Republican presidential candidate Donald Trump reignited his on-again, off-again feud with Fox News by posting several attacks against anchor Megyn Kelly to his Twitter account. In response, Fox's anchors, hosts, and its chairman and CEO pushed back, and are now demanding an end to Trump's attacks and an apology in a new press release.
The first round of the Fox-Trump dispute came after the candidate criticized Kelly for what he characterized as hostile questions during the Fox Republican presidential debate, going so far as to accuse her of having “blood coming out of her wherever” during the event.
After that controversy, Fox head Roger Ailes issued a release stating that he and Trump “had a blunt but cordial conversation and the air has been cleared.”
Trump continued to make disparaging marks about Kelly, however, claiming that Kelly was off-air during her vacation due to his initial clash with her. Fox denied the charge and called it a conspiracy theory.
On August 24, Trump once again returned to attacking Kelly, writing, “I liked The Kelly File much better without @megynkelly. Perhaps she could take another eleven day unscheduled vacation!” He added that Kelly “must have had a terrible vacation, she is really off her game,” noting that she had “no clue on immigration” and criticizing her interview with Dr. Cornel West.
In response, many Fox personalities took Trump to task.
Fox & Friends host Brian Kilmeade called Trump's attacks “unwarranted-unacceptable;” America's Newsroom host Bill Hemmer tweeted, “Easy, Mr. Trump;” Fox senior meteorologist Janice Dean wrote that it was “unpresidential,” and The Five co-host Dana Perino praised “the intelligence, class & grace” of Kelly.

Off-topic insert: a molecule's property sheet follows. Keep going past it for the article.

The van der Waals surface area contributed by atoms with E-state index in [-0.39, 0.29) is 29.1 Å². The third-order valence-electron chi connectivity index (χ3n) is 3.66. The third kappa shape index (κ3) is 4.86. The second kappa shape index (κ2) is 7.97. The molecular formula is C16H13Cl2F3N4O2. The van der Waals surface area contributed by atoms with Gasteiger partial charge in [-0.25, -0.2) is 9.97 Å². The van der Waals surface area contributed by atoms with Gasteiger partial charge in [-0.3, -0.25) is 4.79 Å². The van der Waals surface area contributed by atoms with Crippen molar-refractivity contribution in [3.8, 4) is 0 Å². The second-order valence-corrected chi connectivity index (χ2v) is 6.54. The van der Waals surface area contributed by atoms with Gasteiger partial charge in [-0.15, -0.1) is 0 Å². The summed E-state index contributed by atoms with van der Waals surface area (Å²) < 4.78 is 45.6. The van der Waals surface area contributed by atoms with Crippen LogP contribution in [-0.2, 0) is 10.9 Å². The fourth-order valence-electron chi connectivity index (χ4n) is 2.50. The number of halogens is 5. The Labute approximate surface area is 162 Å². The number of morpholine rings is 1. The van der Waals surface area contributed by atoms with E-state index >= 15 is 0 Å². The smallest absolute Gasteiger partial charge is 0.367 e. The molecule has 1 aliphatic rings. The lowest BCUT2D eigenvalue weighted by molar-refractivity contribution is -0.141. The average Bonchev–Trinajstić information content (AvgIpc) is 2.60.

Special Report host Bret Baier told Trump “this needs to stop,” while Sean Hannity added, “Focus on Hillary, Putin, border, jobs, Iran China & leave @megynkelly alone.” The network's senior political analyst Brit Hume asked if Trump was a “seven-year-old” for the tone of his comments.
These tweets were followed by an August 25 press release from Ailes:
“Donald Trump's surprise and unprovoked attack on Megyn Kelly during her show last night is as unacceptable as it is disturbing. Megyn Kelly represents the very best of American journalism and all of us at Fox News Channel reject the crude and irresponsible attempts to suggest otherwise,” Ailes statement reads. “I could not be more proud of Megyn for her professionalism and class in the face of all of Mr. Trump's verbal assaults. Her questioning of Mr. Trump at the debate was tough but fair, and I fully support her as she continues to ask the probing and challenging questions that all presidential candidates may find difficult to answer,” Ailes said. “Donald Trump rarely apologizes, although in this case, he should. We have never been deterred by politicians or anyone else attacking us for doing our job, much less allowed ourselves to be bullied by anyone and we're certainly not going to start now. All of our journalists will continue to report in the fair and balanced way that has made FOX News Channel the number one news network in the industry.”
On the Fox daytime program Happening Now, anchor Jon Scott read the entire statement on-air.
Trump quickly replied:
“I totally disagree with the FOX statement. I do not think Megyn Kelly is a quality journalist. I think her questioning of me, despite all of the polls saying I won the debate, was very unfair. Hopefully in the future I will be proven wrong and she will be able to elevate her standards to a level of professionalism that a network such as FOX deserves. ”
Former Fox contributor and editor of the Weekly Standard Bill Kristol had a different point of view. Appearing on Newsmax TV, Kristol said Trump's comments were “excessive” but Fox shouldn't be too “thin-skinned.” He noted Trump was likely to “antagonize” Megyn Kelly fans who he would probably prefer to have on his side.
Despite the flare-ups, Fox and Trump have had a symbiotic relationship. His frequent appearances on the network, particularly on Fox & Friends, made the former reality TV star into a political figure, and since he decided to run for the presidency, Fox has featured him far more often than any other candidate.